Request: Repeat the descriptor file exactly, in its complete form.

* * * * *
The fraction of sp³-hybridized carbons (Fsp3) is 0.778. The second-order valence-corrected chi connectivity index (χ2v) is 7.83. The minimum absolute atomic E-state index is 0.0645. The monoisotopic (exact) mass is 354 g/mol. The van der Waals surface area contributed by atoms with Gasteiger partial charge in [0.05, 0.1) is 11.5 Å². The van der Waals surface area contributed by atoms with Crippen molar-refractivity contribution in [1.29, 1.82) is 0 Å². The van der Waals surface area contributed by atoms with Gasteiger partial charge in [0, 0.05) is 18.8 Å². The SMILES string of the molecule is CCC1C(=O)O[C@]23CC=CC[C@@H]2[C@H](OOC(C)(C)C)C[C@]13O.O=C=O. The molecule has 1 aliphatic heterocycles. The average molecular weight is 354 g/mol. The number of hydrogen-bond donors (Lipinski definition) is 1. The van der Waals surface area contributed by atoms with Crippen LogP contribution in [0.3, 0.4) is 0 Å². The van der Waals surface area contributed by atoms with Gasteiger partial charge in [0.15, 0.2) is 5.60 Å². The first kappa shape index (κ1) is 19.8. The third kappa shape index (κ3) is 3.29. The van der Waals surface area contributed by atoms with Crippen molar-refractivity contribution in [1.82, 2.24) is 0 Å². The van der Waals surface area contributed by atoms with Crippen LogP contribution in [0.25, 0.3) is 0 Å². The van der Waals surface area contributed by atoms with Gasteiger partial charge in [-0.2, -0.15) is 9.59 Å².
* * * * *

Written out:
The fraction of sp³-hybridized carbons (Fsp3) is 0.778. The second-order valence-corrected chi connectivity index (χ2v) is 7.83. The minimum absolute atomic E-state index is 0.0645. The monoisotopic (exact) mass is 354 g/mol. The van der Waals surface area contributed by atoms with Gasteiger partial charge in [0.05, 0.1) is 11.5 Å². The van der Waals surface area contributed by atoms with Crippen molar-refractivity contribution in [1.29, 1.82) is 0 Å². The van der Waals surface area contributed by atoms with Gasteiger partial charge in [0, 0.05) is 18.8 Å². The SMILES string of the molecule is CCC1C(=O)O[C@]23CC=CC[C@@H]2[C@H](OOC(C)(C)C)C[C@]13O.O=C=O. The molecule has 1 aliphatic heterocycles. The average molecular weight is 354 g/mol. The number of hydrogen-bond donors (Lipinski definition) is 1. The van der Waals surface area contributed by atoms with Crippen LogP contribution in [0.3, 0.4) is 0 Å². The van der Waals surface area contributed by atoms with Gasteiger partial charge in [0.15, 0.2) is 5.60 Å². The first kappa shape index (κ1) is 19.8. The third kappa shape index (κ3) is 3.29. The van der Waals surface area contributed by atoms with Crippen molar-refractivity contribution in [1.82, 2.24) is 0 Å². The van der Waals surface area contributed by atoms with Crippen LogP contribution in [0.25, 0.3) is 0 Å². The van der Waals surface area contributed by atoms with Gasteiger partial charge in [-0.2, -0.15) is 9.59 Å².